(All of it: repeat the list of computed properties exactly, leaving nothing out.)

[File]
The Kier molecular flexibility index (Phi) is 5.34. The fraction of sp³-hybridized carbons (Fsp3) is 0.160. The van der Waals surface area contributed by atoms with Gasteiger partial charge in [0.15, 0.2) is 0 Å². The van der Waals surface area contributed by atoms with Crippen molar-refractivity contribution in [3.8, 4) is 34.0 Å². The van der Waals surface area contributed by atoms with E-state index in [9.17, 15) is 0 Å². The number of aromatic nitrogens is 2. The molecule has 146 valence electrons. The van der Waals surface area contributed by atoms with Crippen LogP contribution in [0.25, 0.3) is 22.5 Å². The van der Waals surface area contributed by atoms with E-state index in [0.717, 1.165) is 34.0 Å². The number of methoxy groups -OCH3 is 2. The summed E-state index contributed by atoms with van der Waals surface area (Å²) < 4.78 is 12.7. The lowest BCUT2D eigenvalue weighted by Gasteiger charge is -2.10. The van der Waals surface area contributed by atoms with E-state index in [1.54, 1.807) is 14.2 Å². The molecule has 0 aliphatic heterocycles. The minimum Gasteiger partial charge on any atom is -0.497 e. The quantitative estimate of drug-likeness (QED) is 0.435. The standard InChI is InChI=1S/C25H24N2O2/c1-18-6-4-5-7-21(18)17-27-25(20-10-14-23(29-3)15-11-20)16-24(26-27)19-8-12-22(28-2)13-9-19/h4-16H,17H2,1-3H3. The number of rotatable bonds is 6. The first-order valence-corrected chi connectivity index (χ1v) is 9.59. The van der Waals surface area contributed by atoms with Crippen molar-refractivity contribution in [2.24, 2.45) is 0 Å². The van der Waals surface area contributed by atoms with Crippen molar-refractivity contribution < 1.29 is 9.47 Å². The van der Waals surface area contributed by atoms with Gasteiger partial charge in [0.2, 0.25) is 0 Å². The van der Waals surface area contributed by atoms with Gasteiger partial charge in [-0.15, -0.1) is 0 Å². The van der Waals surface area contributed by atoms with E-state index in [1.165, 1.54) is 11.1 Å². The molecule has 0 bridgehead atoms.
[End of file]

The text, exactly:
The Kier molecular flexibility index (Phi) is 5.34. The fraction of sp³-hybridized carbons (Fsp3) is 0.160. The van der Waals surface area contributed by atoms with Gasteiger partial charge in [0.15, 0.2) is 0 Å². The van der Waals surface area contributed by atoms with Crippen molar-refractivity contribution in [3.8, 4) is 34.0 Å². The van der Waals surface area contributed by atoms with E-state index in [9.17, 15) is 0 Å². The number of aromatic nitrogens is 2. The molecule has 146 valence electrons. The van der Waals surface area contributed by atoms with Crippen LogP contribution in [0.25, 0.3) is 22.5 Å². The van der Waals surface area contributed by atoms with E-state index in [0.717, 1.165) is 34.0 Å². The number of methoxy groups -OCH3 is 2. The summed E-state index contributed by atoms with van der Waals surface area (Å²) < 4.78 is 12.7. The lowest BCUT2D eigenvalue weighted by Gasteiger charge is -2.10. The van der Waals surface area contributed by atoms with E-state index in [1.54, 1.807) is 14.2 Å². The molecule has 0 aliphatic heterocycles. The minimum Gasteiger partial charge on any atom is -0.497 e. The quantitative estimate of drug-likeness (QED) is 0.435. The standard InChI is InChI=1S/C25H24N2O2/c1-18-6-4-5-7-21(18)17-27-25(20-10-14-23(29-3)15-11-20)16-24(26-27)19-8-12-22(28-2)13-9-19/h4-16H,17H2,1-3H3. The number of rotatable bonds is 6. The first-order valence-corrected chi connectivity index (χ1v) is 9.59. The van der Waals surface area contributed by atoms with Crippen molar-refractivity contribution in [2.24, 2.45) is 0 Å². The van der Waals surface area contributed by atoms with Crippen molar-refractivity contribution < 1.29 is 9.47 Å². The van der Waals surface area contributed by atoms with Gasteiger partial charge in [0.2, 0.25) is 0 Å². The van der Waals surface area contributed by atoms with Gasteiger partial charge in [-0.15, -0.1) is 0 Å². The van der Waals surface area contributed by atoms with E-state index in [1.165, 1.54) is 11.1 Å². The molecule has 0 bridgehead atoms.